Our business has grown more than we could ever imagine. By thinking outside the box, we eventually figured out how to make money with our travel blog. Once we stopped concentrating on how to make money, and instead focused on building our brand through storytelling the opportunities started coming in. I remember going to conferences and reading articles where people kept preaching, “write good content.” Whenever people asked, “how can I make money travel blogging,” the answer would always be “Write Great Content.” This answer frustrated me because, of course I was going to work at creating great content. What they didn’t explain was the reason you needed to. Everyone always focuses on how to make money, but you need to focus on creating content that is of value to your readers before you even begin to think of monetizing. If you don’t have a loyal and engaged readership you aren’t going to have a brand that anyone is going to want to work with. For us, our readers come first.
“The key to a successful travel blog is putting your audience first.”
As our readership grew, people started to take notice. More people started to share our content and a snowball effect happened. People began to know us. When people start to know about you, brands and companies will know about you too. By creating great content and building your audience, you will eventually have opportunities come to you. Doors will open and people will be wanting to work with you.
Our first travel blog opportunities
American Express: Our first real contract came with American Express Canada. They approached us to work with them on a year-long contract basis to test drive their American Express Gold Rewards Card. They had done their research and found our brand to be the perfect fit for their campaign. We would travel the world using our American Express Gold Rewards and discover all the travel benefits of the card, utilize the travel insurance, and find out if it actually is accepted everywhere. (which, by the way it is) We are now in to our fourth year working with American Express and have become American Express Brand Ambassadors. It is a partnership made in heaven and we are continuing to work with them again in 2015. Our next Partnership came with Intrepid Travel. We knew the folks at Intrepid Toronto really well, and just loved Katy and Katie in the office. We pitched them an idea to be their Global Bloggers, and for the next year we experienced their tours and shared our experience with our readers. We had been working with them in a non-monetary capacity for a year earlier, so the partnership made sense when it was time to take it to the next level. Unfortunately we didn’t have a plan for a second year and the partnership dissolved, but we still have an amazing relationship with Intrepid and who knows, maybe another opportunity will come up in the future. Once we had a couple of Ambassadorships under our belt, things really started to roll. Expedia.com: They invited us to their head office to discuss working with bloggers. Dave and I seized the moment after that first meeting and sent them a pitch for the following year. They liked the idea, and for the next 12 months we went around the world as their adventure travel experts taking on challenges from Running with the Bulls, going on a back-country snowboard adventure, covering the Adventure Travel World Summit and flying over the Masai Mara. Readers enjoyed it and it helped humanize the Expedia brand by putting a face to their company. Unlike Intrepid Travel, there was a plan for year two and that relationship evolved into us to being a part of their Expedia Viewfinders Program. We now write for the Expedia Viewfinder Blog as one of their travel experts and we love that relationship. It’s helped our writing skills and opened doors to many opportunities.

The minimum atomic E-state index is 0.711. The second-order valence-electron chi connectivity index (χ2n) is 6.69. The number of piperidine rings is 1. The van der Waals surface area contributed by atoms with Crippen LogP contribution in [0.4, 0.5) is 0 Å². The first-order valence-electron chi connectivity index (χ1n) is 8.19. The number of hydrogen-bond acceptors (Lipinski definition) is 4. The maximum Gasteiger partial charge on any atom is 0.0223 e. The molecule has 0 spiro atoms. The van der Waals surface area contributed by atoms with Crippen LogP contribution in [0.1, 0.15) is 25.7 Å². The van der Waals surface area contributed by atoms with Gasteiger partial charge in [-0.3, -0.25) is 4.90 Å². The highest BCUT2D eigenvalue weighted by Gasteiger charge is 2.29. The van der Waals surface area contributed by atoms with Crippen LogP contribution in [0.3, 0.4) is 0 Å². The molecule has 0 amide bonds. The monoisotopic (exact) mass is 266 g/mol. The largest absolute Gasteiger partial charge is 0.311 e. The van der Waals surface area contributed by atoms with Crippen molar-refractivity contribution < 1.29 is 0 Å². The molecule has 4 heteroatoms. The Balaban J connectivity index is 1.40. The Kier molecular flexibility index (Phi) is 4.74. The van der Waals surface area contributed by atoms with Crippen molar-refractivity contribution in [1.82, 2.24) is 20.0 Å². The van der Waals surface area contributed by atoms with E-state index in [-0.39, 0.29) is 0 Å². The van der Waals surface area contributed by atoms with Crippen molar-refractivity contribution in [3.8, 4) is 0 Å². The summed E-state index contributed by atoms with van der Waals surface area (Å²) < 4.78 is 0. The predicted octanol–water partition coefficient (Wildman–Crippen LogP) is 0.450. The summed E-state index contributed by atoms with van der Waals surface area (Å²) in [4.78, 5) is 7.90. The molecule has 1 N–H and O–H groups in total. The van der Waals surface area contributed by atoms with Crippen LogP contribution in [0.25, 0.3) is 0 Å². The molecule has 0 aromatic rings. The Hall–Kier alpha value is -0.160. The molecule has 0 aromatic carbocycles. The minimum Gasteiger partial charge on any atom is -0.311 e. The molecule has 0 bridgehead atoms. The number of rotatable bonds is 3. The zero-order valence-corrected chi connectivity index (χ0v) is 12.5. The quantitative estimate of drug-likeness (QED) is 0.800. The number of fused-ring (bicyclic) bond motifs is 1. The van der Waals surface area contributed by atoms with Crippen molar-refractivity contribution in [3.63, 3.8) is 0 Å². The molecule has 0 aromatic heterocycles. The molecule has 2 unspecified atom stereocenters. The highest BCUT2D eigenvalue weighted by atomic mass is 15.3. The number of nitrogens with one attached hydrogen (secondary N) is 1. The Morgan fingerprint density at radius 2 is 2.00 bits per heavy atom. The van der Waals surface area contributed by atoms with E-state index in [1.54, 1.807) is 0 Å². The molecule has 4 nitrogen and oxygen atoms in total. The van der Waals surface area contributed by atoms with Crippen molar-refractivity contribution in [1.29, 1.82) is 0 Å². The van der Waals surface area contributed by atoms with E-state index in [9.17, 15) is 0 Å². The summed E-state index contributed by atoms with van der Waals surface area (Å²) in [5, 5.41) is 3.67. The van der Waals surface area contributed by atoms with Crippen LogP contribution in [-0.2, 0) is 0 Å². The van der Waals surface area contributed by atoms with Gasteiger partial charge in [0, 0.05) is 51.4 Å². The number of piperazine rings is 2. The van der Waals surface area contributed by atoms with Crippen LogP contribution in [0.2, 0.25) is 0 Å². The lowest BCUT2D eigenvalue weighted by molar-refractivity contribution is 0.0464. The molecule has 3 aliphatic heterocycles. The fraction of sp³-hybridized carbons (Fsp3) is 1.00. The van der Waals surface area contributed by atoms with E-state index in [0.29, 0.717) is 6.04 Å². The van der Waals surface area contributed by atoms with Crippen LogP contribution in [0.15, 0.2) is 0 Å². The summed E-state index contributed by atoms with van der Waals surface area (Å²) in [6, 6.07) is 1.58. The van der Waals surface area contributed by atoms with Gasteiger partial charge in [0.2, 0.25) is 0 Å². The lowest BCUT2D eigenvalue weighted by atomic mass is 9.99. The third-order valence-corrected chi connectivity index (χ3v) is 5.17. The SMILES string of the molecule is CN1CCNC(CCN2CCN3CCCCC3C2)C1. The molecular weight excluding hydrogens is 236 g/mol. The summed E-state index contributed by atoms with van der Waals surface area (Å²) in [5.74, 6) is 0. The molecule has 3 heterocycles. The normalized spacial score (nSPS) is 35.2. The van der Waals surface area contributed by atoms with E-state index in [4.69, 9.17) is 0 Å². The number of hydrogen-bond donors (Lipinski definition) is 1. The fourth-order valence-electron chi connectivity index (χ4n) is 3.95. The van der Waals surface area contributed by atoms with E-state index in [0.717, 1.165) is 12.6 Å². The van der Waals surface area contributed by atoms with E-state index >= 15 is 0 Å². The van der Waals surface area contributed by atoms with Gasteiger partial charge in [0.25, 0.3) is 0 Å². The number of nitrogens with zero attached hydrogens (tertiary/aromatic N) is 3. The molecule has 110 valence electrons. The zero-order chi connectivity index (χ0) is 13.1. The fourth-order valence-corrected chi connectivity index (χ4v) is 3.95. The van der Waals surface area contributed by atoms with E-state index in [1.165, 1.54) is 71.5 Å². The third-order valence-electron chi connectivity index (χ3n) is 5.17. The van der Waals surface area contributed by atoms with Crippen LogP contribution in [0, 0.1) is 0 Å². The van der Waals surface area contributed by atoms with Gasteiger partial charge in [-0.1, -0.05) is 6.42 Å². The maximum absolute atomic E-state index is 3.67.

Destination Ambassadors: Last year was one of our most lucrative and fulfilling years of travel, and a large part of that was working with Ontario Tourism as their Travel Ambassadors. This was a very in depth partnership where we spent a year showcasing our travels and adventures in Ontario. We did media appearances, social media chats and take overs, travel videos, we wrote for their blog, spoke at events and supplied photos for them to use. This was the ultimate Ambassadorship that we always dreamed of and it has opened the door to other Ambassadorship programs. We’re in talks with a couple of destinations as we speak and already coming up with new and amazing ideas. And we are speaking on Behalf of Ontario Tourism at the Outdoor Adventure Show in Toronto next month. Travel Style: Our Ambassadorships have reached beyond just travel companies. We’ve recently worked with Royal Robbins as a part of their GoEverywhere Explorers. Showing their travel clothing in action around the world and also writing for their Royal Robbins blog about our experiences. It has been a fun and fulfilling experience. We’ve even contributed photography to their catalogue and conference promotional materials.
Dave and I are constantly working to add more dimensions to our travel blogging. When Housetrip offered us a place in their diplomats program as videographers, we jumped at the opportunity. By taking on the challenge of being their video bloggers, we had the chance to show off our video talents and reach a new audience. We started out in video when we first travelled and this brought us back to making more travel videos – our first love. We created videos for their blog ,and since getting back on the video blogging train, we’ve incorporated video into all our campaign strategies and travels.More Projects: We now make videos for companies based on our trip experience. We’ve found that having the voice of a blogger tell the story in the video makes it a more real experience for the brand that hires us. They could easily sink tens of thousands of dollars in to a slick video, but that isn’t as relatable as showing Dave and I having a blast showing off their destination, using their product or experiencing their trip.